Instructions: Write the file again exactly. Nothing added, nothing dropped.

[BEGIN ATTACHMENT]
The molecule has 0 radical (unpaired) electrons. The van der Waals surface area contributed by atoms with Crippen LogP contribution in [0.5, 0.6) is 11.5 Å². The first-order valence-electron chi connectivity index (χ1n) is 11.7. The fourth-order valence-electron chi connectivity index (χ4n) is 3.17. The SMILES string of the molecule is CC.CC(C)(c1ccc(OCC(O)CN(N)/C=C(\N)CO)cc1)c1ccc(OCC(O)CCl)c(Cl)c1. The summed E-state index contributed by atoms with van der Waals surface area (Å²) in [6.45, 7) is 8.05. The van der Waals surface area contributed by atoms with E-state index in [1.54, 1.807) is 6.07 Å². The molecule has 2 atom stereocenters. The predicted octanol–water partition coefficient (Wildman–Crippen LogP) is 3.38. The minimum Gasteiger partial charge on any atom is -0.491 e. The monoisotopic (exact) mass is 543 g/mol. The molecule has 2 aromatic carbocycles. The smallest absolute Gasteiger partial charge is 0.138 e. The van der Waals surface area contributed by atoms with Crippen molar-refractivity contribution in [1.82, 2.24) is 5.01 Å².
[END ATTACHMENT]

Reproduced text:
The molecule has 0 radical (unpaired) electrons. The van der Waals surface area contributed by atoms with Crippen LogP contribution in [0.5, 0.6) is 11.5 Å². The first-order valence-electron chi connectivity index (χ1n) is 11.7. The fourth-order valence-electron chi connectivity index (χ4n) is 3.17. The SMILES string of the molecule is CC.CC(C)(c1ccc(OCC(O)CN(N)/C=C(\N)CO)cc1)c1ccc(OCC(O)CCl)c(Cl)c1. The summed E-state index contributed by atoms with van der Waals surface area (Å²) in [6.45, 7) is 8.05. The van der Waals surface area contributed by atoms with E-state index in [1.54, 1.807) is 6.07 Å². The molecule has 2 atom stereocenters. The predicted octanol–water partition coefficient (Wildman–Crippen LogP) is 3.38. The minimum Gasteiger partial charge on any atom is -0.491 e. The monoisotopic (exact) mass is 543 g/mol. The molecule has 2 aromatic carbocycles. The smallest absolute Gasteiger partial charge is 0.138 e. The van der Waals surface area contributed by atoms with Crippen molar-refractivity contribution in [1.82, 2.24) is 5.01 Å².